Who gets to ask the questions on Question Time?

Question Time audiences tend to lean Left
Question Time audiences tend to lean Left - BBC /PA

Last Thursday, I appeared on BBC Question Time. On being told, when invited, that the venue would be the Bernie Grant Arts Centre in Tottenham, I had asked how the studio audience would be selected.

Bernie Grant was the local Labour council leader in 1985 when rioters in Broadwater Farm, Tottenham, murdered a policeman, Pc Keith Blakelock. He declared that “the youth think they gave the police a bloody good hiding”. The area retains its reputation for militancy. The balance of the studio audience is often a problem with Question Time. I suspected it would be particularly so in Tottenham.

The BBC reassured me: “There is an audience producer and 2 audience researchers whose role is to speak to and vet every member of the audience including in-depth social media checks to ensure that they are who they say they are and hold the views which they claim (which includes excluding extremist views). This … should mean the audience is more representative than your last appearance.”

Arriving, we were greeted by a small but noisy mob of pro-Gaza activists, who targeted a fellow-panellist, Wes Streeting. He and I arrived together, and security moved us fast to the door, but not before the apparent ringleader, a man with an enormously loud voice, yelled at Mr Streeting for supporting “genocide” and being a traitor to his gay sexuality (on the trans issue, I think). Mr Streeting remained calm and we passed inside. The beating of protesters’ drums outside continued through the evening.

The panel was as respectable as Mr Streeting – a Liberal Democrat MP, Munira Wilson, the policing minister, Chris Philp, and the amusing Lord Adebowale, chairman of the NHS Confederation. Fiona Bruce, 60 that day, presided pleasantly. There was no disorder.

What there was, however, was the most unrepresentative audience unanimity. About 30 people, plus the three whose questions were called, must have spoken on air. Without, I think, a single exception, they all expressed Left-wing views.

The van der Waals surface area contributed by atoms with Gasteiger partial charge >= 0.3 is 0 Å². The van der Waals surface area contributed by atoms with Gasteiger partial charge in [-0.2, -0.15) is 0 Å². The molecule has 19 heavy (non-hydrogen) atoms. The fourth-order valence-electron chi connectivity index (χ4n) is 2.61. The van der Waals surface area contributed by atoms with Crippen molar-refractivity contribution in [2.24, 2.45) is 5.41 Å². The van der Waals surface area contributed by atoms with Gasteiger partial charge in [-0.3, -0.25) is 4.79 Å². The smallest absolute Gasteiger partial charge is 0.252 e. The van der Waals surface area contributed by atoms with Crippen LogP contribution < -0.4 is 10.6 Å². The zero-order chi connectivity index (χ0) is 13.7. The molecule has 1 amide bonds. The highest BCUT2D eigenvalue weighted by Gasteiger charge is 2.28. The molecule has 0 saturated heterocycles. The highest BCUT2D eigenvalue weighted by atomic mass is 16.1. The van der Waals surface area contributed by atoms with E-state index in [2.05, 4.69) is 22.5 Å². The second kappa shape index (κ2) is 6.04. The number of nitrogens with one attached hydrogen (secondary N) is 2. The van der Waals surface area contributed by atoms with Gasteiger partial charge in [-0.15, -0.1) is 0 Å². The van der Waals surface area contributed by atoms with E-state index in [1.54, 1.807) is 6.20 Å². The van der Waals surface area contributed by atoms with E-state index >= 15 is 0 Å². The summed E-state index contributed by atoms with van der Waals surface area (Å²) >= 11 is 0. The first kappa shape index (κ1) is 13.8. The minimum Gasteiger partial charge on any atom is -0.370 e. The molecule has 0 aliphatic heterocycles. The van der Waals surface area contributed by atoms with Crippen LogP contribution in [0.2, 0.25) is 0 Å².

For them, everything was the Government’s fault for not spending enough money. Rishi Sunak was a billionaire (he isn’t, actually) and so understands nothing. There should be no illegal immigration controls, let alone sending people to Rwanda. Everyone who wants a sick note should have one. The place was almost literally an echo chamber.

I was not personally ill-treated, but I did find it uphill work. The audience was so sure of its views that it was not interested in discussion. On rents, for example, I pointed out that if no-fault evictions are banned (the current crazy plan of Michael Gove), many landlords will leave the market, so rents will rise. This obvious truth seemed part-repulsive, part-incomprehensible to those present.

The main victim was not me, but the audience back home. Presumably they want a neutral atmosphere in which to hear a range of views. Most will be unpolitical and therefore uninterested in electioneering and slogans.

When I complained afterwards to the friendly staff, it was explained that the majority of those chosen had told the audience selectors they had voted Tory at the 2019 election. This prompts two questions. One is, “If they were a majority, why did you choose them? I thought you wanted party balance, not a one-party majority.” The other is, “Do you think they were telling the truth? If you cannot tell, don’t you need better methods of selection?”

Unfortunately, studio audiences today are the real-life equivalent of the Twittersphere – a space dominated by politicised people who want a fight. People of more small-c conservative views are usually shyer than the Left, certainly in the politically skewed BBC milieu. Which small-c conservative person would want to pipe up in a studio audience like last week’s? The problem reinforces itself.

This issue will become hotter in the coming general election debates as party supporters try to pack the audiences. If studio audiences are unrepresentative, how can the BBC perform its impartiality function? Should we opt for French-style election debates with no studio audience, or select to get a balance of views rather than nominal party allegiance?

It wasn’t like that in Sir Robin’s day

Before coming to Tottenham, I checked, and found that I first appeared on Question Time in 1987. I tried to compare then and now.

Then, there were only four panellists and far fewer audience interventions. Now there are five, and so much audience participation that the number of subjects covered falls (only three last week). The old show was pacier.

Forty years ago, panellists had dinner together beforehand, as still happens on Radio 4’s Any Questions? This made us feel friendly and relaxed. Now it is just a dreary snack, sometimes not even seated.

At that time, the presenter, Sir Robin Day, would sit with the guests at dinner and jolly us along. Now no one really acts as host or introduces panellists to one another. After the show, Robin Day would ring up or write to thank panellists. Today, nothing like that happens and you barely meet the chairman off air.

As the programme’s audiences have fallen, it has degenerated. Nowadays, the most important public figures do not want to take part.

One thing, however, has not changed in nearly 40 years – the fee. I think I got £150 then. I get £150 now, which works out, given the hours of preparation and travelling involved, at roughly the minimum wage. Not much for quite a bleak experience.